Regardless of whether or not 'you get it', this game is made up of all heart and all craft. It's determined to show you something that you've never seen before, and is going to do it uncaring of whether or not you like it. This game incredibly confident in its own abilities and ideas. It’s fuelled by bravado and sheer intuition. This is your Kill.Switch. This is your Dear Esther. This is your Braid.

Is it actually a game? No, not really. It's more of a combination of craft textbooks. Advanced Video Game Narrative. Video Game Minimalism 101. How To Pace Your Game Properly.

Is it one of the 'great' games? No, but it's one that we can, and we should, learn a lot from.

#2 Posted by Ravenlight (8040 posts) -

@biggiedubs:

Thanks for writing this! I was absolutely blown away by Thirty Flights but was struggling to put into words why I thought it was so great.

After reading this, I think what I liked most is that the "game" distills narrative down to what minimally needs to be done to tell a story and doesn't offer any explanations. I feel like too many modern games hamfistedly rub exposition in the player's face in case they're not paying attention or something. Thirty Flights provides more of a fill-in-the-dots outline of a story and lets the player piece things together and, in the end, I enjoyed the story I mentally wove to connect the scenes more than I believe I would have if the game did it for me.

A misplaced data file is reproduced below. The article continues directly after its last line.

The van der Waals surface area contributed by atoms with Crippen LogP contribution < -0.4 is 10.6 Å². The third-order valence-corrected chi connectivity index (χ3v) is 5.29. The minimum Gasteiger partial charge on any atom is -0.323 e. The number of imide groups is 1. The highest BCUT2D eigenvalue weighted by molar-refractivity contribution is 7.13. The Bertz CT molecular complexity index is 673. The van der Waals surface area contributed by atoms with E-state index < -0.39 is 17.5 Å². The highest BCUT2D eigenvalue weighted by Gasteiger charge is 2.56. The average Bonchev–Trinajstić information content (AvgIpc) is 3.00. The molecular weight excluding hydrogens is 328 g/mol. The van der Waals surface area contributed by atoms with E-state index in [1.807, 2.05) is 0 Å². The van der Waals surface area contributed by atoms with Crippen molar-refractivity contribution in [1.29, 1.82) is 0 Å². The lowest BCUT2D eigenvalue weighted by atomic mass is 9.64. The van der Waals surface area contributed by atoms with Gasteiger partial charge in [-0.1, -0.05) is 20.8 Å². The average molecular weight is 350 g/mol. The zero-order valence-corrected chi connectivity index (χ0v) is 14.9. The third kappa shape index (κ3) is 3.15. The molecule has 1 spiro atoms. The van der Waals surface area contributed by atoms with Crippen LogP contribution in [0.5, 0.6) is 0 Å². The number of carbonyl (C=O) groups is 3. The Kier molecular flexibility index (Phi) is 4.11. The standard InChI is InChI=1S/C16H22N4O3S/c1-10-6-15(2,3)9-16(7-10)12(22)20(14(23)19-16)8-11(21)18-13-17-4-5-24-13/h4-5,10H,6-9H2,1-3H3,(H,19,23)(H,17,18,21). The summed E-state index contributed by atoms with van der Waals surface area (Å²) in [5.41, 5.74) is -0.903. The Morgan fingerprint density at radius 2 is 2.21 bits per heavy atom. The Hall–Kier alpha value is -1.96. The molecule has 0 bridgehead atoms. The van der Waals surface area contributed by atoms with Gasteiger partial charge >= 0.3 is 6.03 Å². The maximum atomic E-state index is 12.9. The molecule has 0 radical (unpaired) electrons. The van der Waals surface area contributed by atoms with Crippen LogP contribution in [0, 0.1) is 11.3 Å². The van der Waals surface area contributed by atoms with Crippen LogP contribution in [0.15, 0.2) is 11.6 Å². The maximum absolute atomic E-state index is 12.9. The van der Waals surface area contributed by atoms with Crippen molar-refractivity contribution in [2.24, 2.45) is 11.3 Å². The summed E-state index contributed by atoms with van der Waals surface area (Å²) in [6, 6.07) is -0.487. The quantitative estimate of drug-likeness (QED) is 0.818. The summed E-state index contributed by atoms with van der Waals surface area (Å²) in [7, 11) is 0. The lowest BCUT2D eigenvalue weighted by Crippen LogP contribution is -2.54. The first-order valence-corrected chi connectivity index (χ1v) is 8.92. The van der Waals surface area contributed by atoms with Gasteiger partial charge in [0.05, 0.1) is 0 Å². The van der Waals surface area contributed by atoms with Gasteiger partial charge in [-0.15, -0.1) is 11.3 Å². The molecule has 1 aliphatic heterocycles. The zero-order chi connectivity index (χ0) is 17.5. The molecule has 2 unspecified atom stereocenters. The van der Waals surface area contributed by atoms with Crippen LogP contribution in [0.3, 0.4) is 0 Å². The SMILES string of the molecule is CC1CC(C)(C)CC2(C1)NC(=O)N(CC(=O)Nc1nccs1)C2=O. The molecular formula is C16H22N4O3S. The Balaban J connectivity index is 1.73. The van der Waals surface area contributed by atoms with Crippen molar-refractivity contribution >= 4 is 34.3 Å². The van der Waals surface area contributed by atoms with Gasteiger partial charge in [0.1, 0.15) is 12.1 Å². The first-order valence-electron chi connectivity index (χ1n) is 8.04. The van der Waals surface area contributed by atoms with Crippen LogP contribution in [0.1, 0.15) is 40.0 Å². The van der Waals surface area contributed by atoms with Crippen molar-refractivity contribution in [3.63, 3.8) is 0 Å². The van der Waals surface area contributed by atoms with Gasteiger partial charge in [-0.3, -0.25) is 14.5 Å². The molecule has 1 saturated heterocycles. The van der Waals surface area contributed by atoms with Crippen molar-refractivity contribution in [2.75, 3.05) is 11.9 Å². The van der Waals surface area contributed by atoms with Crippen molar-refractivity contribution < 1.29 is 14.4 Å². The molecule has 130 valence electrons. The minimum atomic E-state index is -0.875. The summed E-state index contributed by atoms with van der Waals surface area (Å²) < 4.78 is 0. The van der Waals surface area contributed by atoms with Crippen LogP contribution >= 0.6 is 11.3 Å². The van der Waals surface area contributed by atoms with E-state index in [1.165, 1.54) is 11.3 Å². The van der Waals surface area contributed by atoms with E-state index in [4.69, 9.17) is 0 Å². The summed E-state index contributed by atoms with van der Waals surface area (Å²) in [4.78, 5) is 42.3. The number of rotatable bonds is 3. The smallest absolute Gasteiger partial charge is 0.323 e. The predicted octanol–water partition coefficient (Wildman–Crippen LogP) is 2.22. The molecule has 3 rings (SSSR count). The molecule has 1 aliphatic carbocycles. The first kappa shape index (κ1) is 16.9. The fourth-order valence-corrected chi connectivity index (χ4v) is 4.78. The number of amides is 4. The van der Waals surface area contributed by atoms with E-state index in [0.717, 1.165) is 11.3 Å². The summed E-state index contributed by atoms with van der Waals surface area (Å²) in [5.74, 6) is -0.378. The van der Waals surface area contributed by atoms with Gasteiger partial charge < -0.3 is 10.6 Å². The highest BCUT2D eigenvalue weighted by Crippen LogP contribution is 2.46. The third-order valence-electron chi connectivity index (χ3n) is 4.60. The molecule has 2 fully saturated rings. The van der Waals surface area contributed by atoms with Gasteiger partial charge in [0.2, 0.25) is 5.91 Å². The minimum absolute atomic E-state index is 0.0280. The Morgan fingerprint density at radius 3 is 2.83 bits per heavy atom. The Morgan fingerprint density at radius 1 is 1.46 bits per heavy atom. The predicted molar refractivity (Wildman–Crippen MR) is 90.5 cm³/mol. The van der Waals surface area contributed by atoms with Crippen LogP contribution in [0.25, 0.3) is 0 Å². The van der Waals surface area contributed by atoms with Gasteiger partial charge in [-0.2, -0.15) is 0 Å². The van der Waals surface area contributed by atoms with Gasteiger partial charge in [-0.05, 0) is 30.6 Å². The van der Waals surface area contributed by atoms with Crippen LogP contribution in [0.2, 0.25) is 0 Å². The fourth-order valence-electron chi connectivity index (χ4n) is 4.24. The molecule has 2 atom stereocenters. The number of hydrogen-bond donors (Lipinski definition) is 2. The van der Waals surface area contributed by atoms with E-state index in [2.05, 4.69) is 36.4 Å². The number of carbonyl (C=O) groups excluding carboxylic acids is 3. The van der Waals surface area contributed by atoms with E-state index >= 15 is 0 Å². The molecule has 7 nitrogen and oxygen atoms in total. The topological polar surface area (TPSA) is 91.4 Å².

Yo, storytelling can be cool, guys.

#3 Posted by biggiedubs (493 posts) -

@Ravenlight: Yeah, you're definitely right about the piecing the story together thing (I may have to sneakily edit my original post, in fact). I've spent a lot of time just thinking about this game, and I've played it around 4-5 times too. It blew my mind when someone told me that:

It was the girl from Gravity Bone on the bed in the flashback scene when the bullet is fired in slow motion.

That's not necessarily a spoiler, but people should figure it out for themselves!

I think it usually comes down to the fact that you can't afford to waste anything when it comes to any budget games. You need to make sure nothing is missed by the player, which usually results in terrible and boring dialogue with characters explaining everything. It's clear Blendo Games don't give a fuck if you understood everything about this game, which is probably why I like it so much.